Matt Fisher

    June 19, 2008 at 10:47 am

  3. By the way, I also have a link on Wikipedia regarding the 15 Girard route in Philadephia. And this is a map of trolleybus routes in Dayton, although it’s from 2000. 7 routes, huh? (I should note that the area population statistic includes nearby Springfield.)

    Matt Fisher

    June 19, 2008 at 10:59 am

  4. I grew up with the ‘ol Brill trolly buses in Calgary and saw them displaced by diesel GMCs just in time for the 1973 OPEC oil embargo. The irony was not lost on the press and the public. The councillors used the same “visual pollution” comments about the trolley wires, but the “diesel fuel is cheaper” argument won the day … until OPEC.

    Another irony was that the Brills were sold to BC Hydro, which was the transit authority back then, and they saw another generation of service in Vancouver before they were retired. Those things served the public for almost a half-century.

    I’ve always thought someone could make a great little diner out of a couple or three Brill bus bodies joined together.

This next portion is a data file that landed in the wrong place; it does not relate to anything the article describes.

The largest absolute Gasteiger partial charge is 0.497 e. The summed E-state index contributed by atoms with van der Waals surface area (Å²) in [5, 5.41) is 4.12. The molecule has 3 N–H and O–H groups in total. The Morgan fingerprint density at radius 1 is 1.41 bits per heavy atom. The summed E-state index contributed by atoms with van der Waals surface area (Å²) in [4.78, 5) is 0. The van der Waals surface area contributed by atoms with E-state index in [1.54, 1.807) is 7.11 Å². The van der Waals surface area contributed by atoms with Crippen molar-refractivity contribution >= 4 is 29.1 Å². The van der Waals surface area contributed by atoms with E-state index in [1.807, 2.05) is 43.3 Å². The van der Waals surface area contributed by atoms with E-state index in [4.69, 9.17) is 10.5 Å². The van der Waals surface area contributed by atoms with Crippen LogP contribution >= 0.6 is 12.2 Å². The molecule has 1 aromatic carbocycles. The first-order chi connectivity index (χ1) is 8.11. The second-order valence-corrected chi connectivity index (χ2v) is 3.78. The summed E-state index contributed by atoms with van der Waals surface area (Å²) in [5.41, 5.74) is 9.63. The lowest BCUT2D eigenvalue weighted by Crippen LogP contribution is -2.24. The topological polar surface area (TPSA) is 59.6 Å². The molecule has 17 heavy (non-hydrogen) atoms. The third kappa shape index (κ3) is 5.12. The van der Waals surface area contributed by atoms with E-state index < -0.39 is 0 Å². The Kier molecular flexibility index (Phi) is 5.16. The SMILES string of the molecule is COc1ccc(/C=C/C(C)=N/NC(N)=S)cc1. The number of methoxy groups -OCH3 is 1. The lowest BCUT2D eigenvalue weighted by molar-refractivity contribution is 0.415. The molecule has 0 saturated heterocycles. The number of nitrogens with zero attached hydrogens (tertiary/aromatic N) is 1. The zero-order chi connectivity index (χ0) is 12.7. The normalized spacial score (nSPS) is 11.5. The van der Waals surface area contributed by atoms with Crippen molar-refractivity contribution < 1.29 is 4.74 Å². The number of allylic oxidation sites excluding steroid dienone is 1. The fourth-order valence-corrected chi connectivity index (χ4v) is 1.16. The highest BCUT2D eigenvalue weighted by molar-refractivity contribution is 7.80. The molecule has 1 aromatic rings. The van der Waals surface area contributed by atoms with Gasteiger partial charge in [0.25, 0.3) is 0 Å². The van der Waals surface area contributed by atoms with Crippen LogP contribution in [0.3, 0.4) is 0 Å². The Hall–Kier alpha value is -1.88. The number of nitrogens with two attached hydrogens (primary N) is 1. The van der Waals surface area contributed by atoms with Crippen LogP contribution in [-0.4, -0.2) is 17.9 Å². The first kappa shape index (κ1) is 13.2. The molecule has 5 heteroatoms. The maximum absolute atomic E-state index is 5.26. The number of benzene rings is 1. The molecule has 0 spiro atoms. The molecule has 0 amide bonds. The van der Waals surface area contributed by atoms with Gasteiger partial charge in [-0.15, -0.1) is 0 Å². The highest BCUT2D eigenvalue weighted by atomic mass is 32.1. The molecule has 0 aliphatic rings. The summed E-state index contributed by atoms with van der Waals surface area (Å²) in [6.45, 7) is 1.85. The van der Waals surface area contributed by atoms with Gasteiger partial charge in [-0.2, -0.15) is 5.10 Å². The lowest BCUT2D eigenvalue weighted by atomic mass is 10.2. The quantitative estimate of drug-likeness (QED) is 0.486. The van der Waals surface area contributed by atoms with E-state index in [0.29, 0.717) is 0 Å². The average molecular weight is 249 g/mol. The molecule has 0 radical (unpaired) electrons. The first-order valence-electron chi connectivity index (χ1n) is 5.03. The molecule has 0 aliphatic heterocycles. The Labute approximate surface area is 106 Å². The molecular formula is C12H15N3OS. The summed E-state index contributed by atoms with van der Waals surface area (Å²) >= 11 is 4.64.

June 19, 2008 at 11:54 am

  5. Regarding electricity generation in Alberta, a great deal comes from coal, so even the electric LRT vehicles in Calgary and Edmonton can be traced to GHG emissions. That’s unfortunate because Alberta also has some of the best land-based conditions in the world for wind power, especially where the tight mountain passes empty vast quantities of concentrated Pacific air onto the plains 24/7/365.

    The Alberta government pigheadedly places a cap on the maximum allowable power generated by wind, presumably to “protect” their one-horse petroleum economy. It never ceases to amaze me that the boards of the largest corporations — and their political supporters — do not follow their own business rhetoric about diversification.